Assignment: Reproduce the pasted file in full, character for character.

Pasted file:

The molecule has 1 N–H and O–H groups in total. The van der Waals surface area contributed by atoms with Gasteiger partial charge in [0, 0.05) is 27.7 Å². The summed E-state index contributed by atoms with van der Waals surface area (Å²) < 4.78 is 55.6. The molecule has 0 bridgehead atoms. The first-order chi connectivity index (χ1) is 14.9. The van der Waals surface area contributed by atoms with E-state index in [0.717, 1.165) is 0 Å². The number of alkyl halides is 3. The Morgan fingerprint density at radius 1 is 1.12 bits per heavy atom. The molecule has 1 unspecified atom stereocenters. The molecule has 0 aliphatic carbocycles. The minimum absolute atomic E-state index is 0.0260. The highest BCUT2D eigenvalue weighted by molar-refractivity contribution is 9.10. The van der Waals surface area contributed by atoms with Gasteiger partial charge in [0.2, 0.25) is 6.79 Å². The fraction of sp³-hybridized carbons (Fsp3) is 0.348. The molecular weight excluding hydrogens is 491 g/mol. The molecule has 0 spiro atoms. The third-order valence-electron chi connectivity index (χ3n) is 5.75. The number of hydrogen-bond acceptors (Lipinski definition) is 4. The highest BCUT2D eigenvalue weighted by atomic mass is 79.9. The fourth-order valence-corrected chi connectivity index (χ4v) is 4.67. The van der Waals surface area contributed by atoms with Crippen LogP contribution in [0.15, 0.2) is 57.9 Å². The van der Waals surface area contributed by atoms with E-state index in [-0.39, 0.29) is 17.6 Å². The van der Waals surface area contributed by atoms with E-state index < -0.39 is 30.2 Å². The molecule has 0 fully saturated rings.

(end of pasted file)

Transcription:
The molecule has 1 N–H and O–H groups in total. The van der Waals surface area contributed by atoms with Gasteiger partial charge in [0, 0.05) is 27.7 Å². The summed E-state index contributed by atoms with van der Waals surface area (Å²) < 4.78 is 55.6. The molecule has 0 bridgehead atoms. The first-order chi connectivity index (χ1) is 14.9. The van der Waals surface area contributed by atoms with E-state index in [0.717, 1.165) is 0 Å². The number of alkyl halides is 3. The Morgan fingerprint density at radius 1 is 1.12 bits per heavy atom. The molecule has 1 unspecified atom stereocenters. The molecule has 0 aliphatic carbocycles. The minimum absolute atomic E-state index is 0.0260. The highest BCUT2D eigenvalue weighted by molar-refractivity contribution is 9.10. The van der Waals surface area contributed by atoms with Gasteiger partial charge in [0.2, 0.25) is 6.79 Å². The fraction of sp³-hybridized carbons (Fsp3) is 0.348. The molecular weight excluding hydrogens is 491 g/mol. The molecule has 0 spiro atoms. The third-order valence-electron chi connectivity index (χ3n) is 5.75. The number of hydrogen-bond acceptors (Lipinski definition) is 4. The highest BCUT2D eigenvalue weighted by atomic mass is 79.9. The fourth-order valence-corrected chi connectivity index (χ4v) is 4.67. The van der Waals surface area contributed by atoms with Crippen LogP contribution in [0.15, 0.2) is 57.9 Å². The van der Waals surface area contributed by atoms with E-state index in [-0.39, 0.29) is 17.6 Å². The van der Waals surface area contributed by atoms with E-state index < -0.39 is 30.2 Å². The molecule has 0 fully saturated rings.